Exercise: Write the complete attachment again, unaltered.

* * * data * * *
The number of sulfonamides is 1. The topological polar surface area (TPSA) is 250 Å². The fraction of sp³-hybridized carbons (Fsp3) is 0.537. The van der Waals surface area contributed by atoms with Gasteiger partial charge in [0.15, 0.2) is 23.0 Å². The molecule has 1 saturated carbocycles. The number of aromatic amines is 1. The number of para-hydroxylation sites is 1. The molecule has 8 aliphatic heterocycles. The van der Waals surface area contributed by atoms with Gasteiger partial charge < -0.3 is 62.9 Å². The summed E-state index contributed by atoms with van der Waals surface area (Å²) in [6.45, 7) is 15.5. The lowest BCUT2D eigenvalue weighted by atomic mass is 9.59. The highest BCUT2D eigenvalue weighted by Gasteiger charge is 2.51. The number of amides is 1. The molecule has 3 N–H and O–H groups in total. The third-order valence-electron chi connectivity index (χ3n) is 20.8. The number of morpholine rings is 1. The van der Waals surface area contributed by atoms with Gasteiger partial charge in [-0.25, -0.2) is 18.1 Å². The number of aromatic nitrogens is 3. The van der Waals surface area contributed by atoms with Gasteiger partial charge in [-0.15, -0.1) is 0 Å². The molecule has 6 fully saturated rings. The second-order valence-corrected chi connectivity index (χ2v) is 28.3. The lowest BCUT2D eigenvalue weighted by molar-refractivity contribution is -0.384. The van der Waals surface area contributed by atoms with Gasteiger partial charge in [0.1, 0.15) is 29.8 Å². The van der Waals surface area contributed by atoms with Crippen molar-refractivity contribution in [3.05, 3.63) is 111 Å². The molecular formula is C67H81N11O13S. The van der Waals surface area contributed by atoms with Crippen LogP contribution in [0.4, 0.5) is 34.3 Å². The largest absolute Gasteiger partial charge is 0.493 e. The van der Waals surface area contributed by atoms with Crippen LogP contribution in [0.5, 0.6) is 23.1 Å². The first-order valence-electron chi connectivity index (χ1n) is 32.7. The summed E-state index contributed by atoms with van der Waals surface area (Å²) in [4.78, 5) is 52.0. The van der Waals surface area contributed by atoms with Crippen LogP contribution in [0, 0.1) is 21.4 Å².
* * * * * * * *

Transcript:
The number of sulfonamides is 1. The topological polar surface area (TPSA) is 250 Å². The fraction of sp³-hybridized carbons (Fsp3) is 0.537. The van der Waals surface area contributed by atoms with Gasteiger partial charge in [0.15, 0.2) is 23.0 Å². The molecule has 1 saturated carbocycles. The number of aromatic amines is 1. The number of para-hydroxylation sites is 1. The molecule has 8 aliphatic heterocycles. The van der Waals surface area contributed by atoms with Gasteiger partial charge < -0.3 is 62.9 Å². The summed E-state index contributed by atoms with van der Waals surface area (Å²) in [6.45, 7) is 15.5. The lowest BCUT2D eigenvalue weighted by atomic mass is 9.59. The highest BCUT2D eigenvalue weighted by Gasteiger charge is 2.51. The number of amides is 1. The molecule has 3 N–H and O–H groups in total. The third-order valence-electron chi connectivity index (χ3n) is 20.8. The number of morpholine rings is 1. The van der Waals surface area contributed by atoms with Gasteiger partial charge in [-0.25, -0.2) is 18.1 Å². The number of aromatic nitrogens is 3. The van der Waals surface area contributed by atoms with Gasteiger partial charge in [-0.15, -0.1) is 0 Å². The molecule has 6 fully saturated rings. The second-order valence-corrected chi connectivity index (χ2v) is 28.3. The lowest BCUT2D eigenvalue weighted by molar-refractivity contribution is -0.384. The van der Waals surface area contributed by atoms with Gasteiger partial charge in [0.1, 0.15) is 29.8 Å². The van der Waals surface area contributed by atoms with Crippen molar-refractivity contribution in [3.05, 3.63) is 111 Å². The molecular formula is C67H81N11O13S. The van der Waals surface area contributed by atoms with Crippen LogP contribution in [0.4, 0.5) is 34.3 Å². The largest absolute Gasteiger partial charge is 0.493 e. The van der Waals surface area contributed by atoms with Crippen LogP contribution in [0.5, 0.6) is 23.1 Å². The first-order valence-electron chi connectivity index (χ1n) is 32.7. The summed E-state index contributed by atoms with van der Waals surface area (Å²) in [4.78, 5) is 52.0. The van der Waals surface area contributed by atoms with Crippen LogP contribution in [0, 0.1) is 21.4 Å².